A Tale of Canine Companionship: Embracing the Journey of Growing Up with Ellie and Remus

Line drawing of an old house. Text reads: Celebrating 102 years in 2023. Braille dots and text reads: Dickinson Memorial Literary Competition. Author: Jayde Abbott

A Tale of Canine Companionship: Embracing the Journey of Growing Up with Ellie and Remus

Tick, tick, tick, tock.

I hear the sound of the large, wooden clock chime the hour, reminding me that morning has dawned.

I crawl from my blankets so cuddly and warm, and stretch out wide and let out a loud yawn. The woman waddles in, her stomach bulbous and round, and bends to open my crate door that is on the ground.

I wag my tail excitedly, my tongue pink, wiggling between my sharp puppy teeth.

The door is now open, I believe I am free.

I bounce around on the pads on my feet, my nose, twitching, as I smell my breakfast that is set down in front of me.

I need to sit, and wait my time, until the clock lets out another chime. I whimper as I gobble down the warm food, licking my lips as I take in the last piece.

I crawl to the door with my belly so full.

Now, outside I go for my morning pee, as I am as good, as good can be.

I roll on the grass before coming inside, and settle back in my cozy basket for a most needed nap.

I wake to the sound of the woman on the phone. Did she, or didn’t she, just leave me home alone?

I yelp and I yap to get her attention, but she only looks over, and doesn’t even give me a mention.

I try growling, and howling and scratching the door, and finally she puts down that phone call.

And I outside I go for another play, then back inside for another small sleep.


Tick, tick, tock, there goes the wooden clock.

I crawl out of my blankets and push open the door, and am greeted with a wailing call.

The baby has woken and I am tempted to hide, but I am awake now and must abide.

The woman grumbles as she carries the baby swaddled and warm, and I realise that I’m not the youngest any more.

I sit on my mat waiting for my food, but the woman doesn’t give me any so I lie with my head on my paws.

I wait, and I wait, until the man arrives.

I jump and I squeal and am finally satisfied.

Now I run with a tummy of food, outside through the swinging door to do my poo.

As I come inside the infant does scream, and the woman sighs, and even starts to cry.

She can’t make it stop.

She has only had practice from looking after me, but I’m not a human infant, I’m just a puppy.

As I settle in after sniffing around, peace and quiet has hit the ground.


Tick tock, tick tock, I start to hate that bliming clock.

I want it to stop, I want it to stop.

But unfortunately, it won’t stop and it chimes that hour once more.

I stretch, stick out my nose, then lick my paw.

I’m getting too big for this crate, I think, as I wiggle my out.

Not more than a minute later, I am met with the infant’s chubby hand. It pokes and pulls, and I yelp and nip and back away.

I get told off and get pushed away, I guess no one does want to play.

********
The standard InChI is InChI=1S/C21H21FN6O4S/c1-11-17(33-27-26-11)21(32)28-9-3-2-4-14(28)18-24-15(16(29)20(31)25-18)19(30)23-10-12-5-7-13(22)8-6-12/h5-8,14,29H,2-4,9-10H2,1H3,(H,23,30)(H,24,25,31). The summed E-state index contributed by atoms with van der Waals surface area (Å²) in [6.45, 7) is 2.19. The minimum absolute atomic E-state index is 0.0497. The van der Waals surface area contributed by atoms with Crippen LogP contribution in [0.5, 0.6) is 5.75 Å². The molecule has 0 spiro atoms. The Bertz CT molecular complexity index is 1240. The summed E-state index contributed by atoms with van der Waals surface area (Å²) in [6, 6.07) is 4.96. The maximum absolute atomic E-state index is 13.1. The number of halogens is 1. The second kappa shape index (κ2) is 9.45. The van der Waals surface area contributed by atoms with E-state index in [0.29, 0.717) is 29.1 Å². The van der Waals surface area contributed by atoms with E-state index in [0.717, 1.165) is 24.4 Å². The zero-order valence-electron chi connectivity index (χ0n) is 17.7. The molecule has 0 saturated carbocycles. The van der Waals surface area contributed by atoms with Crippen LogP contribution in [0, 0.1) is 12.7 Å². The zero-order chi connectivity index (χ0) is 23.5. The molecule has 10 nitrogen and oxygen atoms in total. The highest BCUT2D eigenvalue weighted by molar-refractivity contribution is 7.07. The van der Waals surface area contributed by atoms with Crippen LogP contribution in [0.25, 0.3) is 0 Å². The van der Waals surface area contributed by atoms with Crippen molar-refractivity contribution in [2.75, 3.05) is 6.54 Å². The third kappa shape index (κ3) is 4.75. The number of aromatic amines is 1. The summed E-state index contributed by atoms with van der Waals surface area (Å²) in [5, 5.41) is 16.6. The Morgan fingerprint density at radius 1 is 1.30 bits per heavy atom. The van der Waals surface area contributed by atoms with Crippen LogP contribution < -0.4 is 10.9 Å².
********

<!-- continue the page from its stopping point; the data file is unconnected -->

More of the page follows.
I take off through my door to the world outside, and I hope there will be some place I can hide.

I find a patch of grass in the sun, and drop to my belly and roll for fun.

Maybe growing up is what i was supposed to do, I think as I fall asleep.


Tick, Tock!

Oh no, the child is walking, oh, and talking.

I have no way of hiding, no way of getting away, and all the child wants is to play, play, play!

My face has been smacked, my tail has been pulled, I’ve yelped and I’ve yapped but nothing seems to work.

He runs and he squeals and is catching up fast, but I believe that I am much faster than them chubby legs.

I can jump, I can fly, and at last, I can find somewhere to hide!


Tickety tock, tickety tock, hello Mr. clock!

I have my bow that is not hidden away, and before school, the boy likes to play.

We play fetch and tug, then sit on the rug, while he eats his breakfast and drink from a mug.

Then off they rush out the door, with me in tow we walk off to the school.

I get all the attention when we reach the gates, but that’s only if we’re not running late.

Then the woman and I take our leisurely run, which I do think is oh so fun!

Then home we trot and I take another nap, while she does her work with my head in her lap.

At quarter passed four we leave the door, and head back to the school to watch the football practice.

Then after the game we stop for some food, and does all put us in such a great mood.

Tock tock tock!

Oh, do I love that damned old clock.

I am getting older and my fur is a bit scraggly, but that doesn’t damper my oh so happy. The boy is now tall and sounds like a man, and is growing fur like me under his chin.

Sometimes he plays too rough with me, but I am his dog, so I’ll let it be.

I’ve grown bored of playing but still like to run, and lay on the grass under steaming hot sun.

The teen is always busy but that’s okay, because I know that someday I’ll get back to play.


Tick, tick, tick, the clock does not chime.

My body is old and my breathing is labored, but I know they’ll be fine when I go. I came to this earth to spread love and joy, and now I know that he is no little boy.

My job is done, I’ve guided him through, and now I look up and can see the spread out blue.

My time has come, to say my goodbye.

But I know they’ll join me when they have lived their long lives.